Valuable Lessons My life started out like the beginning of a perfect childhood. Both of my parents had steady, well-paying government jobs, we had moved into a new home and even bought a puppy. All was harmonious, until my parents decided we would have a better life in Canada. Leaving behind everything and everyone we knew was probably one of the hardest things my parents ever did for my brother and me. Struggling to fit in and assimilate was least of our problems, trying to make a decent income became a priority.
My parents, who were well educated and accomplished, were compelled to settle for multiple meager jobs like a cashier at a fast food restaurant or a security guard at an apartment building. They held as many jobs as they could, working every day from sunrise to sunset and through harsh winters. So growing up I experienced and lived through an immigrant family’s lifestyle. I thought I had seen the toughest of times until I meet Laura. Although, she has such a heavy burden she never let it get in the way of our happiness and stop her from bettering herself.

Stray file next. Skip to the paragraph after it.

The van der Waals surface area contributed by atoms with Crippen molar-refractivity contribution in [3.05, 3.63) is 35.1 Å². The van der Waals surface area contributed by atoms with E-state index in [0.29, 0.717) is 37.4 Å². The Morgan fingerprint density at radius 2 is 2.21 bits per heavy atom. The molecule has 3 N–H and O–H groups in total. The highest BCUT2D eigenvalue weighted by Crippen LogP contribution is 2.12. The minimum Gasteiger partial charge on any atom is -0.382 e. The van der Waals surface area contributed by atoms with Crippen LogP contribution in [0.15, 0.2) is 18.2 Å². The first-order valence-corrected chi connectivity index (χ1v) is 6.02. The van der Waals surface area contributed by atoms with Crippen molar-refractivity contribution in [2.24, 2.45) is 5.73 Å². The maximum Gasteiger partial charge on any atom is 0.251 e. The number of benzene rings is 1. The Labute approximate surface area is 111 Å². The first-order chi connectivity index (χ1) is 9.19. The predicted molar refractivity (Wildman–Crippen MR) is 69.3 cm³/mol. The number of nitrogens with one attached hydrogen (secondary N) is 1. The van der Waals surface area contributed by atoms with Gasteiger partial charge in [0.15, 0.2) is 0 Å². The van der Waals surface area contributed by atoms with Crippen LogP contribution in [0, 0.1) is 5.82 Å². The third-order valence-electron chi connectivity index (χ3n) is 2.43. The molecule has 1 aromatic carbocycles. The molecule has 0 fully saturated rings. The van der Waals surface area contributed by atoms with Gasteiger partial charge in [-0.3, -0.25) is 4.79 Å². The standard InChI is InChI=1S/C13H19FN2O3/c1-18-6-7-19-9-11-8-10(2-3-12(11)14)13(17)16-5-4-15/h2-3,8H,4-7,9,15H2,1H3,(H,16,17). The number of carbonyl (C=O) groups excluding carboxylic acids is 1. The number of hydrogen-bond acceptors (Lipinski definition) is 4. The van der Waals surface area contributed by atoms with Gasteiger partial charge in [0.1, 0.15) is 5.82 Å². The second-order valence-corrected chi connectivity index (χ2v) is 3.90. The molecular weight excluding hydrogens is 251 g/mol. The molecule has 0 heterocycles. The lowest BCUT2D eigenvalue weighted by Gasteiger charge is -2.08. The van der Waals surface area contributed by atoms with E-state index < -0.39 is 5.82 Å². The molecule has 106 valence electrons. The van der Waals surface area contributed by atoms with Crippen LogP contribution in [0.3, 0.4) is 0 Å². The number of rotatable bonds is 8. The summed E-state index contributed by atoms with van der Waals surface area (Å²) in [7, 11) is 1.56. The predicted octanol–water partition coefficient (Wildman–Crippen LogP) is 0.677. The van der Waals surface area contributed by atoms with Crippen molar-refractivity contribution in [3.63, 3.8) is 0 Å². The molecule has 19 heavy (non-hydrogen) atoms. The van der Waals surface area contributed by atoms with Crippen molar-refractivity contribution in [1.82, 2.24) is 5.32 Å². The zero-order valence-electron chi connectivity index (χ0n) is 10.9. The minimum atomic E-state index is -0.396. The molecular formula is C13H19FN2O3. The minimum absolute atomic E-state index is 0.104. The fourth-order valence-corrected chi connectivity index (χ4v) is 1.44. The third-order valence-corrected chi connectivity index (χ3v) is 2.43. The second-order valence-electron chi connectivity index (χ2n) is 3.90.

We settled again after five years, but once again my parents decided to move to U. S where I became an immigrant for a second time. My second year of high school is when I met Laura. She always volunteered and helped the old ladies in the school library. From afar, she was just a normal girl, who wore the same shoes, sweater and brought the same beatup backpack everyday. She greeted everyone who entered the library with her welcoming, gap-toothed smile; I couldn’t help but smile back. One day I was wondering in the bookshelves and she offered to help me find a book.
I immediately noticed that the drab clothes and torn shoes she wears to school every day. Her clothes were dull and were mended several times just like her backpack. She even had a slight French accent; it became obvious she was an immigrant. She reminded of me when I first moved to Canada. Although I never had to wear used clothes, my clothes were still hand-down hideous, but thankfully, my school had uniforms. We continued to build our friendship by sharing little snippets of each other’s life; the more we talked the more I learned about her.